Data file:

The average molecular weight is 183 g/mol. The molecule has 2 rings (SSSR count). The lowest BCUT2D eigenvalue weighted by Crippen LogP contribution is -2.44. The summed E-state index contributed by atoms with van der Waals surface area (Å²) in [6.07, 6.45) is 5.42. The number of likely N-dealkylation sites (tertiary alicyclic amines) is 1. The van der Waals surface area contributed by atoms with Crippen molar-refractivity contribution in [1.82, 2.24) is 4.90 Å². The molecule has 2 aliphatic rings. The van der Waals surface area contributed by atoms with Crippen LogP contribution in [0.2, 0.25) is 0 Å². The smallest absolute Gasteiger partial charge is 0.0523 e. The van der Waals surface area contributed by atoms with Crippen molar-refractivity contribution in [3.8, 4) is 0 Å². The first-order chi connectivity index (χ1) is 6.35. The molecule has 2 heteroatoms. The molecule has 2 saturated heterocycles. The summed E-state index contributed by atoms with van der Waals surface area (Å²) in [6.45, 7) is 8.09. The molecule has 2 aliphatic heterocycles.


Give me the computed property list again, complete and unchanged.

The average molecular weight is 183 g/mol. The molecule has 2 rings (SSSR count). The lowest BCUT2D eigenvalue weighted by Crippen LogP contribution is -2.44. The summed E-state index contributed by atoms with van der Waals surface area (Å²) in [6.07, 6.45) is 5.42. The number of likely N-dealkylation sites (tertiary alicyclic amines) is 1. The van der Waals surface area contributed by atoms with Crippen molar-refractivity contribution in [1.82, 2.24) is 4.90 Å². The molecule has 2 aliphatic rings. The van der Waals surface area contributed by atoms with Crippen LogP contribution in [0.2, 0.25) is 0 Å². The smallest absolute Gasteiger partial charge is 0.0523 e. The van der Waals surface area contributed by atoms with Crippen molar-refractivity contribution in [3.8, 4) is 0 Å². The first-order chi connectivity index (χ1) is 6.35. The molecule has 2 heteroatoms. The molecule has 2 saturated heterocycles. The summed E-state index contributed by atoms with van der Waals surface area (Å²) in [6.45, 7) is 8.09. The molecule has 2 aliphatic heterocycles.